January 10, 2019

Over the years, the TV commercial has become a favorite whipping post, under attack from TV “visionaries,” agencies and marketers sounding off in the press, or at the hands of consumer outrage on social platforms.

But the “commercial” is not the problem. In fact, the full-screen medium of TV remains the best way to communicate a brand message and story. The TV ad does not need to be reinvented, it just needs to be evolved.

Music is my analogy here: the commercial is no more a problem to TV than the song is to music.  It’s the rigidity, passivity, repetitiveness and monotony of the commercial that’s ruined it. Consider:

Frequency and ad load. Even your favorite song would become pretty annoying if you were forced to listen to it seven to 10 times a day. So why are we surprised that viewers get so pissed at commercials?   

Telling a story.  Bands release full albums instead of just one song so they can tell a story, convey an idea or an emotion. So why are we blaming the commercial when marketers run a single 30-second piece of creative for a year or more?  

Length. Just imagine if every song was required to be three minutes in length: no more, no less.  Context matters in life. There’s a time and a place to zone out to some quick hits on the way to work, versus mellowing out to that 15-minute epic Phish jam at home. Same goes for commercial length. The key is finding the consumer ad threshold that coincides with the main viewing content.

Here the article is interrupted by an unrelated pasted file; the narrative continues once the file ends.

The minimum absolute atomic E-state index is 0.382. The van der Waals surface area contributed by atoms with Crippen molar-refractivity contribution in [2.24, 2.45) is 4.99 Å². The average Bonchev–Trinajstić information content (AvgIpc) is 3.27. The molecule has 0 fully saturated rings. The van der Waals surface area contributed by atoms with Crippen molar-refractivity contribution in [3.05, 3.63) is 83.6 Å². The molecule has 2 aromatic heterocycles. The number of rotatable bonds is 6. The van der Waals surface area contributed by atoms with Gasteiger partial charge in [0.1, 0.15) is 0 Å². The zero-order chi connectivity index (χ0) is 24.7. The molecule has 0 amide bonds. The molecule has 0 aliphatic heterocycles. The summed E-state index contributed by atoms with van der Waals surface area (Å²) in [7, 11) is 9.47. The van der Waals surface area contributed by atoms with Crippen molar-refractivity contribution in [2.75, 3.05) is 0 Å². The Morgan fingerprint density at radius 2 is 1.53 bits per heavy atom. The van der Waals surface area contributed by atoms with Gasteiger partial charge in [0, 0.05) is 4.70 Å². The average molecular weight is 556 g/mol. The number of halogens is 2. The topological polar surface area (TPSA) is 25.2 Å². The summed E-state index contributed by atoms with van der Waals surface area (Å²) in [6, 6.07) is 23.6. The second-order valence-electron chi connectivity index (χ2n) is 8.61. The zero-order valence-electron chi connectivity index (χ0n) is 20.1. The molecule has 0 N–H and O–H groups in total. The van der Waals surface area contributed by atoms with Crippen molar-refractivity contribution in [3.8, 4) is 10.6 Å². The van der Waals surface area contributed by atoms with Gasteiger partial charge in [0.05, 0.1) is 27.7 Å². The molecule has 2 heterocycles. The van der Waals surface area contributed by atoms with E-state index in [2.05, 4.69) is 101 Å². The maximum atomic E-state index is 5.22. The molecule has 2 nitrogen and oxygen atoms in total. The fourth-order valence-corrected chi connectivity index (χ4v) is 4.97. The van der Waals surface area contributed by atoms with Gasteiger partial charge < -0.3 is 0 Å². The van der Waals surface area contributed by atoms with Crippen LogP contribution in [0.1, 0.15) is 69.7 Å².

Targeting. Ariana Grande is number one on the Billboard 100 as I write this, but hers is not my preferred music genre, so I will never want to listen to that song. The same goes for ads. You might have the best ad, but if you’re targeting the wrong audience, they’re going to hate it no matter what.

Personalization. Having a wonderful picnic outside with the kids? Probably not the best setting to blast some Rage Against the Machine. Your message is more likely to resonate when it aligns with the viewer’s life stage, mood, and other circumstances.

Engagement and immersion. Imagine music without the immersive, live experience of a concert. Similarly, if you have the best brand or ad on the planet, but don’t provide interested viewers a path for engaging, you’re missing out on all that enthusiasm (and sales).

Transaction. Lastly, what if we couldn’t buy our favorite album easily, or there was no T-shirt to commemorate the concert? Viewers hate friction. Digital audio theft declined dramatically when it finally became easier to pay for that digital track than it was to steal it. Adding easy shopability to commercials is inevitable, too.  

So, there’s nothing wrong with the commercial, no more than there is something wrong with a song. The commercial just needs to be evolved to fit the tastes, preferences, technology and experience of today’s viewer to be relevant, effective and lasting.

by Robert Aksman
courtesy of mediapost



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